Body Dysmorphic Disorder

Body Dysmorphic Disorder was previously called “Dysmorphophobia.”

Point Prevalence : 1.7 to 2.9%

BDD is characterized by distressing or impairing preoccupation with non-existent or slight defects in physical appearance. In addition, it consists of compulsive behaviours that are performed in response to appearance concerns. The compulsive behaviours are usually distressing, time consuming (3-8 hours a day) & are difficult to resist or control.

Common types of compulsive behaviours are:

  1. Comparing their appearance to others.
  2. Repeatedly checking self appearance on mirror.
  3. Excessive grooming (hair styling, make-up application).
  4. Reassurance seeking.
  5. Excessive exercise or weight lifting.
  6. Compulsive skin picking which patients do to improve the appearance of their skin.
  7. Compulsive tanning to darken pale skin or minimize perceived acne, scarring or marks.
  8. Camouflaging disliked body areas. For example: hiding perceived balding with a hat or asymmetrical eyes with sunglasses.

Clinical Features :

Patients with BDD are preoccupied with the idea that some aspect of their appearance is ugly, unattractive, deformed or defective when it actually is not.

Most common concerns involve face & head particularly skin (acne, scars or pale skin), hair (thinning or excessive body or facial hair) & nose (size and shape).

They are also concerned about asymmetry of body/ body parts (hair, chest, eyes, face, lips etc.)

Muscle Dysmorphia:

This is a severe form of BDD which is characterized by distress over a perceived small & insufficiently muscular body build. It occurs primarily in men. They have higher rate of suicidality & substance use disorders (especially anabolic steroid use). They may also be associated with increased risk of violent behaviour (may be due to anabolic-androgenic steroid abuse).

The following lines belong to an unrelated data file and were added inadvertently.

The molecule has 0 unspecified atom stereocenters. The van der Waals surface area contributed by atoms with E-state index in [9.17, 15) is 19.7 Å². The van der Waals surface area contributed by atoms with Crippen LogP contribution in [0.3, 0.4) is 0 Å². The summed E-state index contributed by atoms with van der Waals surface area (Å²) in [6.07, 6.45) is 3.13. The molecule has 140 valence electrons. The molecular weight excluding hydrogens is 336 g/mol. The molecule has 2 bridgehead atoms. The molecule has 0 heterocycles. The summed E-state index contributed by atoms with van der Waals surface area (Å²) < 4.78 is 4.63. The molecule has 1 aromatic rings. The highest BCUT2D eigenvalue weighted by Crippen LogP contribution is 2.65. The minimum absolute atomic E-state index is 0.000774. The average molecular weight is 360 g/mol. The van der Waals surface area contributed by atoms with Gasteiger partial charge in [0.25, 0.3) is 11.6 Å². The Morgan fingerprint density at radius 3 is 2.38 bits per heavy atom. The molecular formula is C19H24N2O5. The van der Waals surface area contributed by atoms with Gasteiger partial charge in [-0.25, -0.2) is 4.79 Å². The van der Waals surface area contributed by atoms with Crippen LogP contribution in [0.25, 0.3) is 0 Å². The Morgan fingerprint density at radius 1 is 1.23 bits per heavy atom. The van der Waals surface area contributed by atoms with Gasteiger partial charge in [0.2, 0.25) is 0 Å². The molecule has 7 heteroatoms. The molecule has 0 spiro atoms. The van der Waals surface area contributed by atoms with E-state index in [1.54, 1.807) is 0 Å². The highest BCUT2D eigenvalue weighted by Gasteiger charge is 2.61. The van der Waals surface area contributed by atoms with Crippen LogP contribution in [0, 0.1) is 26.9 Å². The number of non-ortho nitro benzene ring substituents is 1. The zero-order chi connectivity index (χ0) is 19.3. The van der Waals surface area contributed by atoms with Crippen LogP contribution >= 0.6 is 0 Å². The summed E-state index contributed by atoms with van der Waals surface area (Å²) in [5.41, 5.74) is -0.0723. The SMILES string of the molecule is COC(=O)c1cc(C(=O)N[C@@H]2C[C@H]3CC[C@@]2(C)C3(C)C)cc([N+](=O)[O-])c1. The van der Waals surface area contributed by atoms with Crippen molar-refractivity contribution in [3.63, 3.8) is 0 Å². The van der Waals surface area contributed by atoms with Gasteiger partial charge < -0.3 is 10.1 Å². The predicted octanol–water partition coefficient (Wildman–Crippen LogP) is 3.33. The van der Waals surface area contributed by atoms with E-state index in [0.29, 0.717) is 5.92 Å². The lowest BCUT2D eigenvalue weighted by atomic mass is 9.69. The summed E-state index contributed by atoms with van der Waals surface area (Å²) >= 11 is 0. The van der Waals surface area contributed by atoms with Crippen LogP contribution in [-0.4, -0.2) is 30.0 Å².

Insight:

Insight is typically poor but can range from good to absent insight (delusional belief). About 36-60% of patients with BDD have delusional belief about their appearance. They also have delusions of reference, believing that others stare at them because of their appearances.

Gender:

Body dysmorphic disorder is more common in women than men.

Men : In men, it is most likely associated with thoughts thinning of hair, small body build (Muscle Dysmorphia) & concerns about genitals.

Women : In women, most likely associated with thoughts about their weight, hips, breasts, excessive body hair & are more likely to pick their skin. They also use make-up for camouflaging.

Psychosocial Functioning:

BDD is associated with very poor quality of life & marked functional impairment. Social Functioning is poor. They avoid meeting people & may housebound themselves. They are mostly unemployed and have very low education qualification. They are also preoccupied with feelings of shame, low self-esteem, anger and rejection.

BDD in children & adolescents:

BDD often causes academic underachievement & social avoidance which may lead to school refusal and school dropouts. Studies suggest that this disorder is more severe in youth than in adults. They are more likely to have substance use disorder, delusional beliefs & higher lifetime suicidal attempt rates (44%).

Co-Morbidity:

  1. Major Depressive Disorder: MDD is the most common co-morbid disorder & is seen in 75% of individuals with BDD.
  2. Social Anxiety Disorder.
  3. Obsessive Compulsive Disorder.
  4. Substance Use Disorder.
  5. Avoidant/ Anxious Personality Disorder.

Suicidality:

Lifetime Suicidal ideation : 78-81%

Lifetime Suicidal Attempts : 24-28%

Adolescents & those with Muscle Dysmorphia have higher rates of suicidality.

Course & Prognosis:

  • BDD is usually chronic.
  • Lower Remission Rates.
  • Higher Relapse Rates.

***However, when Body Dysmorphic Disorder is accuratelty diagnosed & proper treated, the prognosis is much favourable.

Reference:

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